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Thin course Option to control weight is already on the menu

So you've decided to eat healthier this year. But let's face it, you're a busy person and you eat out often because you don't have lots of time to spend in the kitchen. Before your next restaurant meal, test your eat-out IQ with the 10 true-or-false questions below.

1. If you're trying to eat healthy, you have to stop going to restaurants.

False. The more often people eat out, the more body fat they are likely to have, according to the Weight-Control Information Network, a service of the National Institutes of Health. But it's all about making the right choices. Substituting grilled foods for fried, lean meats for fatty cuts and vegetables for high-starch sides are some of the ways to make eating out a healthier experience.

2. You can reduce your dinner portion by putting half of your meal into a to-go box before you start eating.

True. Saving part of a large meal can help you control the temptation to overeat.

3. It's OK to eat all the bread you can -- as long as it's whole wheat.

False. Whole wheat bread has more fiber than white bread, but you still need to watch how many calories you're taking in. One half-inch thick slice of whole wheat bread can have up to 100 calories.

4. The calorie and fat content of the lasagna you ordered is exactly the same as in the one you make at home.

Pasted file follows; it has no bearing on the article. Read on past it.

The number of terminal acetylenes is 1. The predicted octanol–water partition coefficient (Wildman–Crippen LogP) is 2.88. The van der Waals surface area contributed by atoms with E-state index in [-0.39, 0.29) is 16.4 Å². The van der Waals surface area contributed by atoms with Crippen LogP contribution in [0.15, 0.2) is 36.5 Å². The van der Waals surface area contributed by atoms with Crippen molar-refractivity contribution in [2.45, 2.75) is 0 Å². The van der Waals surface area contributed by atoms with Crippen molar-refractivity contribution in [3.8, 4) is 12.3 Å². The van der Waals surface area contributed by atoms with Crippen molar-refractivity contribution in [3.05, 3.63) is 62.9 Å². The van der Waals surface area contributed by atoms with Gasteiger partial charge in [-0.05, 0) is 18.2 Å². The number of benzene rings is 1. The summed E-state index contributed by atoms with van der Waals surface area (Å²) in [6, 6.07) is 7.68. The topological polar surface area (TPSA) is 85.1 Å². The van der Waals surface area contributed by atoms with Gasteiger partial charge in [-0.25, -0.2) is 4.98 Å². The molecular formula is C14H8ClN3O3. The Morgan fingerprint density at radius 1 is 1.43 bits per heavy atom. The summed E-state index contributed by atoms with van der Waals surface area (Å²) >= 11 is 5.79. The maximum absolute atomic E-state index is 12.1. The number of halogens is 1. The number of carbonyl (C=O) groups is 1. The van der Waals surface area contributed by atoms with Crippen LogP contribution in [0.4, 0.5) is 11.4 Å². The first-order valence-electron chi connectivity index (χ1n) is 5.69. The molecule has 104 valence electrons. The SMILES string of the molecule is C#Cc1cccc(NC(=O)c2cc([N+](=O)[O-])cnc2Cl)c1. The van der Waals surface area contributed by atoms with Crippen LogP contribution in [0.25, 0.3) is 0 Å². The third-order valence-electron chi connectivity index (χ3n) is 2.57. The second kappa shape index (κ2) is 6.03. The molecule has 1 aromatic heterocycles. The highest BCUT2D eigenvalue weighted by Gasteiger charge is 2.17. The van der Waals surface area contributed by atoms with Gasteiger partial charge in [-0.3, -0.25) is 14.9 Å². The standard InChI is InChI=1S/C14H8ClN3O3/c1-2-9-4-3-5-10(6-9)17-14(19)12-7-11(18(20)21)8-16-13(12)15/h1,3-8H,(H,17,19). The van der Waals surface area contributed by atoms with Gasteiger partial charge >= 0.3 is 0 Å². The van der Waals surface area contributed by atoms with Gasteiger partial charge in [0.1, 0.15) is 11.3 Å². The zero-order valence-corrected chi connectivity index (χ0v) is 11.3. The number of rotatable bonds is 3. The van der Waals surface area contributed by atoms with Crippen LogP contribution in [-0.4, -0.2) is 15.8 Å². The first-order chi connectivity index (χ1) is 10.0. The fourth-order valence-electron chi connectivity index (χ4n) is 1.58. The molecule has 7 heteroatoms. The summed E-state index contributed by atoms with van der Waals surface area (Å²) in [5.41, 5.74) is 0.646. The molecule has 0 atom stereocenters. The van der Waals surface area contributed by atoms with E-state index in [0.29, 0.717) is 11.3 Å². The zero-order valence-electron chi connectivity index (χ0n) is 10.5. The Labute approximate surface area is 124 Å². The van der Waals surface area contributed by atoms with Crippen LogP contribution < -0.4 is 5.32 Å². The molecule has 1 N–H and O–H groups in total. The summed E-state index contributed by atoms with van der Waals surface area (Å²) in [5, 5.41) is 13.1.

False. The restaurant's recipe might include more cheese, sauce and other ingredients than yours. Dietitians recommend avoiding foods that have many items blended in, since you can't tell exactly what or how much of each item is in it.

5. You should never order dessert.

False. Go ahead, eat cake -- just not a giant hunk. The USDA recommends only 195 "extra" fat and sugar calories a day for a 30-year-old female who exercises for less than 30 minutes daily, and 360 extra for a 30-year-old male with a similar activity level. For a USDA food guide based on your age, gender and activity level, visit www.mypyramid.com and click on "My Pyramid Plan."

6. It's better to order water than that large soft drink.

True. Sweetened drinks add unnecessary calories. With sweetened drinks, you can quickly use up your daily calorie allowance without getting the right amount of food from all food groups.

7. Having soup or salad before your main meal can only make you eat more overall.

False. It takes your brain about 20 minutes to register that your stomach is full. Eating a soup or salad before your main meal can send the message on its way early. Soup (not creamed) and salad without fatty toppings can also fill you up and make you eat less overall.

8. Eating buffet-style can thwart your best intentions.

True. Buffets tempt even the best of us to get the most for our money. But most isn't always best -- in this case it means more calories than you need.

9. If you have a big dinner date coming up, it's a good idea to eat nothing during the day so you can have all your day's worth of calories at dinner.

False. Starving yourself slows your metabolism and defeats the purpose of weight-loss goals. Your body reacts to food deprivation by hoarding fat. You also risk falling short of the daily quota of nutrients that come from non-dinner foods.

10. You can never eat too much when eating at a salad bar.

False. Fruit and vegetables are good for you, and even high volumes of vegetables are low in calories. But watch your toppings. Don't pile on gobs of salad dressing, oil, croutons or other fatty or high-calorie add-ons.

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